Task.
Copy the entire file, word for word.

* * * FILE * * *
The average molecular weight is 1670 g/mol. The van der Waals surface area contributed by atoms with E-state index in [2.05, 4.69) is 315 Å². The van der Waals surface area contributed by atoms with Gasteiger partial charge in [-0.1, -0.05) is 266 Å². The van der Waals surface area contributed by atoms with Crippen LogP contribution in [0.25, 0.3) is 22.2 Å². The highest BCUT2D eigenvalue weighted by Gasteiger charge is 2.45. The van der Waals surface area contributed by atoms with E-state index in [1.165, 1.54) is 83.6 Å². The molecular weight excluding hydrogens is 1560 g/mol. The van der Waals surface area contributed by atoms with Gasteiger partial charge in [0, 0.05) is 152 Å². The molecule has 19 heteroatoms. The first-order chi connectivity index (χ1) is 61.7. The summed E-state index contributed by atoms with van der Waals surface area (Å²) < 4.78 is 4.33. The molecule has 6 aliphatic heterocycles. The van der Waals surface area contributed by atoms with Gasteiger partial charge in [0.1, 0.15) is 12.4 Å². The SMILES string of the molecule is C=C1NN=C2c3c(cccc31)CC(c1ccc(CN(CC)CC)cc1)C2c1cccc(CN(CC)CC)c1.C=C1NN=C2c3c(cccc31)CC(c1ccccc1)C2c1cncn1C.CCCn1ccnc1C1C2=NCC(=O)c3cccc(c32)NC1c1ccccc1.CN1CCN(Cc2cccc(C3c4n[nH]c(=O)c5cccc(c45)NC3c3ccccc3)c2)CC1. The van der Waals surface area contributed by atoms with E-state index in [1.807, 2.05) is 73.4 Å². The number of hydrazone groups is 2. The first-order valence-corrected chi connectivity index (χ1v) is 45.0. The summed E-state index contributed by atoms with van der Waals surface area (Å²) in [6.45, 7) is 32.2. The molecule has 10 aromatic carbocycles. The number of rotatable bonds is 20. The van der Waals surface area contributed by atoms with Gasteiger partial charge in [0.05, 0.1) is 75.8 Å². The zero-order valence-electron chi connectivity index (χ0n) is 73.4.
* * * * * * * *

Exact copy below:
The average molecular weight is 1670 g/mol. The van der Waals surface area contributed by atoms with E-state index in [2.05, 4.69) is 315 Å². The van der Waals surface area contributed by atoms with Gasteiger partial charge in [-0.1, -0.05) is 266 Å². The van der Waals surface area contributed by atoms with Crippen LogP contribution in [0.25, 0.3) is 22.2 Å². The highest BCUT2D eigenvalue weighted by Gasteiger charge is 2.45. The van der Waals surface area contributed by atoms with E-state index in [1.165, 1.54) is 83.6 Å². The molecular weight excluding hydrogens is 1560 g/mol. The van der Waals surface area contributed by atoms with Gasteiger partial charge in [0, 0.05) is 152 Å². The molecule has 19 heteroatoms. The first-order chi connectivity index (χ1) is 61.7. The summed E-state index contributed by atoms with van der Waals surface area (Å²) < 4.78 is 4.33. The molecule has 6 aliphatic heterocycles. The van der Waals surface area contributed by atoms with Gasteiger partial charge in [0.1, 0.15) is 12.4 Å². The SMILES string of the molecule is C=C1NN=C2c3c(cccc31)CC(c1ccc(CN(CC)CC)cc1)C2c1cccc(CN(CC)CC)c1.C=C1NN=C2c3c(cccc31)CC(c1ccccc1)C2c1cncn1C.CCCn1ccnc1C1C2=NCC(=O)c3cccc(c32)NC1c1ccccc1.CN1CCN(Cc2cccc(C3c4n[nH]c(=O)c5cccc(c45)NC3c3ccccc3)c2)CC1. The van der Waals surface area contributed by atoms with E-state index in [1.807, 2.05) is 73.4 Å². The number of hydrazone groups is 2. The first-order valence-corrected chi connectivity index (χ1v) is 45.0. The summed E-state index contributed by atoms with van der Waals surface area (Å²) in [6.45, 7) is 32.2. The molecule has 10 aromatic carbocycles. The number of rotatable bonds is 20. The van der Waals surface area contributed by atoms with Gasteiger partial charge in [0.05, 0.1) is 75.8 Å². The zero-order valence-electron chi connectivity index (χ0n) is 73.4.